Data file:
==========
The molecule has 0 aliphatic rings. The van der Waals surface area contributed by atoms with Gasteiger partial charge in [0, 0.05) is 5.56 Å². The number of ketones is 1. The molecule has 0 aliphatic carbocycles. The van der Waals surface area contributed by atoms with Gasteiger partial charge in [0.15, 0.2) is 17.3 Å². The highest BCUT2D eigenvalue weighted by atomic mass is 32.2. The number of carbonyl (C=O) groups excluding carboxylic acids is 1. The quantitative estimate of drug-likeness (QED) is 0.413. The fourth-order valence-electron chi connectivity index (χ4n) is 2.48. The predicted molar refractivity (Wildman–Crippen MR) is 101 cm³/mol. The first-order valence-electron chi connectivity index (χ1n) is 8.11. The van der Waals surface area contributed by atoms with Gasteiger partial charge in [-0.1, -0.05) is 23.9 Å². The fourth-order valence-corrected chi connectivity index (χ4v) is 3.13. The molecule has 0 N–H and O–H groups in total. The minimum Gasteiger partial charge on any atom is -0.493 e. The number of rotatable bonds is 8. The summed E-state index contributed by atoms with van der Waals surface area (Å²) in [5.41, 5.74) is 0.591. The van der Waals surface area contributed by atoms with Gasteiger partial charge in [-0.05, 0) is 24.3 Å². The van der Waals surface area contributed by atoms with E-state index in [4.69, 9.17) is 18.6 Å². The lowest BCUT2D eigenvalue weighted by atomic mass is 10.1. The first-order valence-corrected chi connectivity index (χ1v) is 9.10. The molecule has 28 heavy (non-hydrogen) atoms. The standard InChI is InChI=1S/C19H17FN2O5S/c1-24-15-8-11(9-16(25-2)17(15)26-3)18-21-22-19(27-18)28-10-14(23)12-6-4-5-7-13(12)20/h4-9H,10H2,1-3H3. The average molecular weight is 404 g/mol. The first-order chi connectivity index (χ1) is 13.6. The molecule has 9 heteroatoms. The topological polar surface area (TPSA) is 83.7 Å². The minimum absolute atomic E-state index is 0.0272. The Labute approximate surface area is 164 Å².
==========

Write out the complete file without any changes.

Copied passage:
The molecule has 0 aliphatic rings. The van der Waals surface area contributed by atoms with Gasteiger partial charge in [0, 0.05) is 5.56 Å². The number of ketones is 1. The molecule has 0 aliphatic carbocycles. The van der Waals surface area contributed by atoms with Gasteiger partial charge in [0.15, 0.2) is 17.3 Å². The highest BCUT2D eigenvalue weighted by atomic mass is 32.2. The number of carbonyl (C=O) groups excluding carboxylic acids is 1. The quantitative estimate of drug-likeness (QED) is 0.413. The fourth-order valence-electron chi connectivity index (χ4n) is 2.48. The predicted molar refractivity (Wildman–Crippen MR) is 101 cm³/mol. The first-order valence-electron chi connectivity index (χ1n) is 8.11. The van der Waals surface area contributed by atoms with Gasteiger partial charge in [-0.1, -0.05) is 23.9 Å². The fourth-order valence-corrected chi connectivity index (χ4v) is 3.13. The molecule has 0 N–H and O–H groups in total. The minimum Gasteiger partial charge on any atom is -0.493 e. The number of rotatable bonds is 8. The summed E-state index contributed by atoms with van der Waals surface area (Å²) in [5.41, 5.74) is 0.591. The van der Waals surface area contributed by atoms with Gasteiger partial charge in [-0.05, 0) is 24.3 Å². The van der Waals surface area contributed by atoms with E-state index in [4.69, 9.17) is 18.6 Å². The lowest BCUT2D eigenvalue weighted by atomic mass is 10.1. The first-order valence-corrected chi connectivity index (χ1v) is 9.10. The molecule has 28 heavy (non-hydrogen) atoms. The standard InChI is InChI=1S/C19H17FN2O5S/c1-24-15-8-11(9-16(25-2)17(15)26-3)18-21-22-19(27-18)28-10-14(23)12-6-4-5-7-13(12)20/h4-9H,10H2,1-3H3. The average molecular weight is 404 g/mol. The first-order chi connectivity index (χ1) is 13.6. The molecule has 9 heteroatoms. The topological polar surface area (TPSA) is 83.7 Å². The minimum absolute atomic E-state index is 0.0272. The Labute approximate surface area is 164 Å².